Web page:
After dinner, the family retired to the lounge.
Geraldine took Felicity upstairs to bed while Patrick sat reading the paper. The maid, Nellie, still in Hattie’s body, sat primly in the window seat. Hattie stood at the mantelpiece, eyeing the box of cigars her father kept there.
She had always found the things disgusting but she was curious how they would taste now that she was in her father’s own body, with his tongue in her mouth. She was unsure whether to try them or not.
Finding herself acting just like him out in the hall earlier had shaken her somewhat; made her question how confident she was that she could maintain control of the situation. While the fury had overtaken her she had completely lost sight of her female identity. She had purely been the Earl, her father. Reflecting on that now disturbed her… and intrigued her.
It had been uncanny. She could remember it in perfect clarity; almost let herself sink back into the moment if she closed her eyes. As a woman she portrayed a totally different persona around the house and with the servants. Yes, she could be strict; what some might even call mercurial – she could be impish – but in every interaction she was just a girl with a reedy voice; no physical presence at all. And she knew that. She never carried herself with the megalomaniacal bearing of her father because she was all too aware of the limitations of her lower status and physical stature.
It was just so different now. When she was shouting at the maid (her father), she had possessed every superior quality of her father, from his powerful body and commanding voice to, at that moment, the bellicose elements of his personality: confidence (near arrogance), self-belief, disdain for those of lesser rank, pomposity.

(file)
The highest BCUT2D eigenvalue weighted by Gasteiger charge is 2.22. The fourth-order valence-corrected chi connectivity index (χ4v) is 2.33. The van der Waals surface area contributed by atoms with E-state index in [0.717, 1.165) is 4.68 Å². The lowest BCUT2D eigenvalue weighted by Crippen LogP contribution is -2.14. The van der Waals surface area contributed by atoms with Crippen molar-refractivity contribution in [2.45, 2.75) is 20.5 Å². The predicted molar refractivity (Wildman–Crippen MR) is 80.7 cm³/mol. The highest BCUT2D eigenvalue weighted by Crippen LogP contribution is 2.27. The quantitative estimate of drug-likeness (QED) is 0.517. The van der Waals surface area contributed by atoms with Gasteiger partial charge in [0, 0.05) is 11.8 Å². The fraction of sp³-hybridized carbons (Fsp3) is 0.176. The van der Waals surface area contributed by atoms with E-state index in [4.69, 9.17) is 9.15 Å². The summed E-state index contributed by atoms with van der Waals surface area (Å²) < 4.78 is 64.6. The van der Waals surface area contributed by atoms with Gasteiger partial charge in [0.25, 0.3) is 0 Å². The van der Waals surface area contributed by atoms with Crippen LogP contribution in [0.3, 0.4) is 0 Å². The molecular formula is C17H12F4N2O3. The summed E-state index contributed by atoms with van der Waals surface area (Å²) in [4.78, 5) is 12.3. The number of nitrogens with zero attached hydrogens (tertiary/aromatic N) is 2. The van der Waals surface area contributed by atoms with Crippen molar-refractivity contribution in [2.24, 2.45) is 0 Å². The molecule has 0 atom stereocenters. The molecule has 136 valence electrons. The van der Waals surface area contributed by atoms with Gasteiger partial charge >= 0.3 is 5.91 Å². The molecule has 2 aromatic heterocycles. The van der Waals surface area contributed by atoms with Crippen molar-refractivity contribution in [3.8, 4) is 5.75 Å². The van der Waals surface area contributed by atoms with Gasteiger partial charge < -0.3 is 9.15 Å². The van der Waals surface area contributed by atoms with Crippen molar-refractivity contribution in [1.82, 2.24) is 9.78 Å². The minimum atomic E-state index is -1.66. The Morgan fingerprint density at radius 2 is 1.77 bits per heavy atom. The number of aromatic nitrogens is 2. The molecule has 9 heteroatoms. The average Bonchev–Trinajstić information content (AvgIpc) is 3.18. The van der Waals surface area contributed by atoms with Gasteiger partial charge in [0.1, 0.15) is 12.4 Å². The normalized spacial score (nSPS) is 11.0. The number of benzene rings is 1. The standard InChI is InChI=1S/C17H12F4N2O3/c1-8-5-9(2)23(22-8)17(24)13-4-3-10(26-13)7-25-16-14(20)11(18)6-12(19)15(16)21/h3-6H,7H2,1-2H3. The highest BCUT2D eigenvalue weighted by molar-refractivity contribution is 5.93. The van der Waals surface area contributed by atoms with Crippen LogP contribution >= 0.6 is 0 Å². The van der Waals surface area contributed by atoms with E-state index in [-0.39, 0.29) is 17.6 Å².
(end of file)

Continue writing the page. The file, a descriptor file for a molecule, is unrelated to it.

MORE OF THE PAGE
She smiled to herself to relive it. It had been a real thrill; and more so that her father had been the victim of it.
He deserved every bit of punishment he got as far as she was concerned; him and her mother.
It wasn’t just recent events that fuelled her enmity, though they had been more than enough to start the fire in her. Blaming her for the trouble he got into regarding Burt’s trial had been totally unfair, but her father had been mistreating Hattie her whole life.
It was because he had wanted her to be born a man – that was why – and when she wasn’t, he had displayed his enmity and disappointment to her whenever he could. All through her childhood he had made snide remarks about her weakness of body and mind. He had told her how powerless she was and always would be. He had lamented the weakness of women compared to the strength of men, in body and character. He had made her feel like a lamentable mistake; a second-class member of the household and a rather pathetic specimen of humankind.
And her mother had never once stood up for her; never taken her side. That had been a greater betrayal. The Earl couldn’t help his misogyny. The Countess shouldn’t have stood by him.
And Ann… Ann was never seen as the lesser specimen. She was the daughter they always wanted; the favourite. She was the perfect example of beauty and womanhood who could do no wrong.
Well damn them all.
The shoe was on the other foot now.
Her smile broadened.
Ann was trapped in the body of a commoner. Her mother was trapped as a little boy. And her father, the Earl was the one who was a weak, pathetic woman now. She, on the other hand, had finally achieved the greatness he might have wished for her. She was the powerful man.